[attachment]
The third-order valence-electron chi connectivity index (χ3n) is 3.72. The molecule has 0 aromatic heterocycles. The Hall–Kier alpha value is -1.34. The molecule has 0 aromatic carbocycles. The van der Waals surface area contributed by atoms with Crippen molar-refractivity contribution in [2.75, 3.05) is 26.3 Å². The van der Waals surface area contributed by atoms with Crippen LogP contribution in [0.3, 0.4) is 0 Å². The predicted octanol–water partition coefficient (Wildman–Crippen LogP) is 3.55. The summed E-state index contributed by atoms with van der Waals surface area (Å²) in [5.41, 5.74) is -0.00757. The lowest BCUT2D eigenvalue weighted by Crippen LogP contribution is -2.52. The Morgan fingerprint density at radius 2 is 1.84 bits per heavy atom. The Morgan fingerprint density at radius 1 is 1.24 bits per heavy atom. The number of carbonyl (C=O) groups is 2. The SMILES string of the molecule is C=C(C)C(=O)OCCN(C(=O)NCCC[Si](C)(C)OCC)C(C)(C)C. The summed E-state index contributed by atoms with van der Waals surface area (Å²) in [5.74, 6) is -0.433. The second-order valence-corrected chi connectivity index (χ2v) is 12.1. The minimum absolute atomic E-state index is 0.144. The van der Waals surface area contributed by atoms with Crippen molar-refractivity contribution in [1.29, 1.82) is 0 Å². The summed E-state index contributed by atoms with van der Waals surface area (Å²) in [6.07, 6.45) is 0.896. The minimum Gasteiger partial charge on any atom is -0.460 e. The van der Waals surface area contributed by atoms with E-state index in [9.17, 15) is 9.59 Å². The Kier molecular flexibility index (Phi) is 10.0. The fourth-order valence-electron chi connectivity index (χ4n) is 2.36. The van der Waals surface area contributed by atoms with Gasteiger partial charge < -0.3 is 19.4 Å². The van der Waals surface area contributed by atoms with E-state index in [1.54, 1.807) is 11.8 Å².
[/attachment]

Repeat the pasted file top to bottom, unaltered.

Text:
The third-order valence-electron chi connectivity index (χ3n) is 3.72. The molecule has 0 aromatic heterocycles. The Hall–Kier alpha value is -1.34. The molecule has 0 aromatic carbocycles. The van der Waals surface area contributed by atoms with Crippen molar-refractivity contribution in [2.75, 3.05) is 26.3 Å². The van der Waals surface area contributed by atoms with Crippen LogP contribution in [0.3, 0.4) is 0 Å². The predicted octanol–water partition coefficient (Wildman–Crippen LogP) is 3.55. The summed E-state index contributed by atoms with van der Waals surface area (Å²) in [5.41, 5.74) is -0.00757. The lowest BCUT2D eigenvalue weighted by Crippen LogP contribution is -2.52. The Morgan fingerprint density at radius 2 is 1.84 bits per heavy atom. The Morgan fingerprint density at radius 1 is 1.24 bits per heavy atom. The number of carbonyl (C=O) groups is 2. The SMILES string of the molecule is C=C(C)C(=O)OCCN(C(=O)NCCC[Si](C)(C)OCC)C(C)(C)C. The summed E-state index contributed by atoms with van der Waals surface area (Å²) in [5.74, 6) is -0.433. The second-order valence-corrected chi connectivity index (χ2v) is 12.1. The minimum absolute atomic E-state index is 0.144. The van der Waals surface area contributed by atoms with Crippen molar-refractivity contribution in [1.29, 1.82) is 0 Å². The summed E-state index contributed by atoms with van der Waals surface area (Å²) in [6.07, 6.45) is 0.896. The minimum Gasteiger partial charge on any atom is -0.460 e. The van der Waals surface area contributed by atoms with E-state index in [9.17, 15) is 9.59 Å². The Kier molecular flexibility index (Phi) is 10.0. The fourth-order valence-electron chi connectivity index (χ4n) is 2.36. The van der Waals surface area contributed by atoms with Gasteiger partial charge < -0.3 is 19.4 Å². The van der Waals surface area contributed by atoms with E-state index in [1.54, 1.807) is 11.8 Å².